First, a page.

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Education Law


    E-cigarette bill passes in Ohio

    The Ohio General Assembly has passed, and Governor John Kasich has signed, a bill which brings so-called “e-cigarettes” under the same general regulatory and child-protection framework applicable to conventional tobacco products. Under these regulatory provisions, minors will be prohibited from consuming, possessing, or purchasing “alternative nicotine products” such as electronic cigarettes.

    E-cigarettes are battery-powered electronic devices which contain nicotine in a liquid solution, often with other chemicals and flavorings. A small heating element turns the liquid into a vapor, which is then inhaled by the user. Electronic cigarettes are often manufactured to resemble ordinary cigarettes, cigars, or pipes, but have also been made to resemble other objects such as fountain pens or USB memory sticks. The U.S. Centers for Disease Control and Prevention reports that e-cigarette use by American junior high and high school students more than doubled from calendar year 2011 to calendar year 2012.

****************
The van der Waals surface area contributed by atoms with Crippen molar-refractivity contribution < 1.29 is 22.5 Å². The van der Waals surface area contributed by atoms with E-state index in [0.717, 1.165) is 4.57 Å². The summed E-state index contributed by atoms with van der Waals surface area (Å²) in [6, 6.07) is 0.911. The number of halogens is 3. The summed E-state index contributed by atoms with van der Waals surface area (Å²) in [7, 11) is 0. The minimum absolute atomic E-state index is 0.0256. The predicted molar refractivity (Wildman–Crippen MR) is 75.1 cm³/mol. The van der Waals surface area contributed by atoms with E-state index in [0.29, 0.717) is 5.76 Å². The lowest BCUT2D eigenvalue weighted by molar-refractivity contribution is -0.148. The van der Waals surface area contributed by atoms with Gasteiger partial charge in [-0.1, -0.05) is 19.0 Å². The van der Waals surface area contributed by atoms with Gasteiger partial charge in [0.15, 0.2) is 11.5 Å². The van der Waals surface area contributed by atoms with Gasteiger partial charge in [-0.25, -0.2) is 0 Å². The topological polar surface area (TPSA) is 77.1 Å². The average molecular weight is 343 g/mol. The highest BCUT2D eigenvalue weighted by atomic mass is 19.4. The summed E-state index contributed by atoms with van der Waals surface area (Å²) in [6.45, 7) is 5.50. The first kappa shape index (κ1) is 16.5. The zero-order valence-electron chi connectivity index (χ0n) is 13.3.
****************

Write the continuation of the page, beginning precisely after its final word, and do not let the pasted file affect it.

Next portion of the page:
Boards of education may wish to revisit their student discipline policies and handbooks to determine whether possession of e-cigarettes is a type of conduct for which a student may be suspended or expelled. Because these are relatively novel devices, and the devices themselves contain no tobacco, many policies may need to be amended in order to withstand legal challenge. Boards of education are reminded that changes to any student discipline policy must be “posted in a central location” in each school building and “made available to pupils upon request.” See ORC 3313.661(A). However, nothing in Ohio law requires the actual reprinting of student handbooks in such circumstances.

    The enacted bill, Substitute House Bill 144, may be viewed in its entirety by following this link. The official effective date for this legislation has not yet been established, but would appear to be on or about August 2, 2014.

    This is for informational purposes only. It is not intended to be legal advice and does not create or imply an attorney-client relationship.

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